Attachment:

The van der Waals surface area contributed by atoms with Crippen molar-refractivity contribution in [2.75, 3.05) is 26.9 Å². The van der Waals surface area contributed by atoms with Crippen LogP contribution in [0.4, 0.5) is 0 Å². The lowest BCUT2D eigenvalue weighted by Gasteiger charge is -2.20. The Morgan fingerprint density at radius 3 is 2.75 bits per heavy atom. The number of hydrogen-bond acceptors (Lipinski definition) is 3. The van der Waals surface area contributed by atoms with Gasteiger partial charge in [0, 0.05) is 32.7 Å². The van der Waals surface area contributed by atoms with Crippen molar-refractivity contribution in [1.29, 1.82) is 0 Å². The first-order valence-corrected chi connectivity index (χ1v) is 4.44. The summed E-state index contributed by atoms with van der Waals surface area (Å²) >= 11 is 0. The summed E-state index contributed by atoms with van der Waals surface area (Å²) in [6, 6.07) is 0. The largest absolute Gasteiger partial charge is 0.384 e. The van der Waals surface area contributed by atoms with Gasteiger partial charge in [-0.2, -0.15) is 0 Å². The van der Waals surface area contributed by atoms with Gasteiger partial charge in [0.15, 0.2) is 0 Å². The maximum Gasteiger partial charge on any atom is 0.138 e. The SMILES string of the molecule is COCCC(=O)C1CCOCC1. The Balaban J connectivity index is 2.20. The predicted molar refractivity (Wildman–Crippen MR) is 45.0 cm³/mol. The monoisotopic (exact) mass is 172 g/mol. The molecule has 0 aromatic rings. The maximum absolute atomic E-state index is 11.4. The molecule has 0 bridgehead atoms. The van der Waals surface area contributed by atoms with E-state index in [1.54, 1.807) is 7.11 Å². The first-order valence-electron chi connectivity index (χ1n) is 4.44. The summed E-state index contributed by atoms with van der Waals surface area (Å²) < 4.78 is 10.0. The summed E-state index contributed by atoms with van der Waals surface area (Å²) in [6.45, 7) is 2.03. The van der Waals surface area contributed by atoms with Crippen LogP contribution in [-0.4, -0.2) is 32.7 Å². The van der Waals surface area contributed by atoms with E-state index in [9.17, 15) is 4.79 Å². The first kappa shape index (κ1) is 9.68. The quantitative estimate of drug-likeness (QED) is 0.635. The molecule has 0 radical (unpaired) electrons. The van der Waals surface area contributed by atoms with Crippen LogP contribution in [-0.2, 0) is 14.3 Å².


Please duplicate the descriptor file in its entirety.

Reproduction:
The van der Waals surface area contributed by atoms with Crippen molar-refractivity contribution in [2.75, 3.05) is 26.9 Å². The van der Waals surface area contributed by atoms with Crippen LogP contribution in [0.4, 0.5) is 0 Å². The lowest BCUT2D eigenvalue weighted by Gasteiger charge is -2.20. The Morgan fingerprint density at radius 3 is 2.75 bits per heavy atom. The number of hydrogen-bond acceptors (Lipinski definition) is 3. The van der Waals surface area contributed by atoms with Gasteiger partial charge in [0, 0.05) is 32.7 Å². The van der Waals surface area contributed by atoms with Crippen molar-refractivity contribution in [1.29, 1.82) is 0 Å². The first-order valence-corrected chi connectivity index (χ1v) is 4.44. The summed E-state index contributed by atoms with van der Waals surface area (Å²) >= 11 is 0. The summed E-state index contributed by atoms with van der Waals surface area (Å²) in [6, 6.07) is 0. The largest absolute Gasteiger partial charge is 0.384 e. The van der Waals surface area contributed by atoms with Gasteiger partial charge in [-0.2, -0.15) is 0 Å². The van der Waals surface area contributed by atoms with Gasteiger partial charge in [0.15, 0.2) is 0 Å². The maximum Gasteiger partial charge on any atom is 0.138 e. The SMILES string of the molecule is COCCC(=O)C1CCOCC1. The Balaban J connectivity index is 2.20. The predicted molar refractivity (Wildman–Crippen MR) is 45.0 cm³/mol. The monoisotopic (exact) mass is 172 g/mol. The molecule has 0 aromatic rings. The maximum absolute atomic E-state index is 11.4. The molecule has 0 bridgehead atoms. The van der Waals surface area contributed by atoms with E-state index in [1.54, 1.807) is 7.11 Å². The first-order valence-electron chi connectivity index (χ1n) is 4.44. The summed E-state index contributed by atoms with van der Waals surface area (Å²) < 4.78 is 10.0. The summed E-state index contributed by atoms with van der Waals surface area (Å²) in [6.45, 7) is 2.03. The van der Waals surface area contributed by atoms with Crippen LogP contribution in [-0.4, -0.2) is 32.7 Å². The van der Waals surface area contributed by atoms with E-state index in [9.17, 15) is 4.79 Å². The first kappa shape index (κ1) is 9.68. The quantitative estimate of drug-likeness (QED) is 0.635. The molecule has 0 radical (unpaired) electrons. The van der Waals surface area contributed by atoms with Crippen LogP contribution in [-0.2, 0) is 14.3 Å².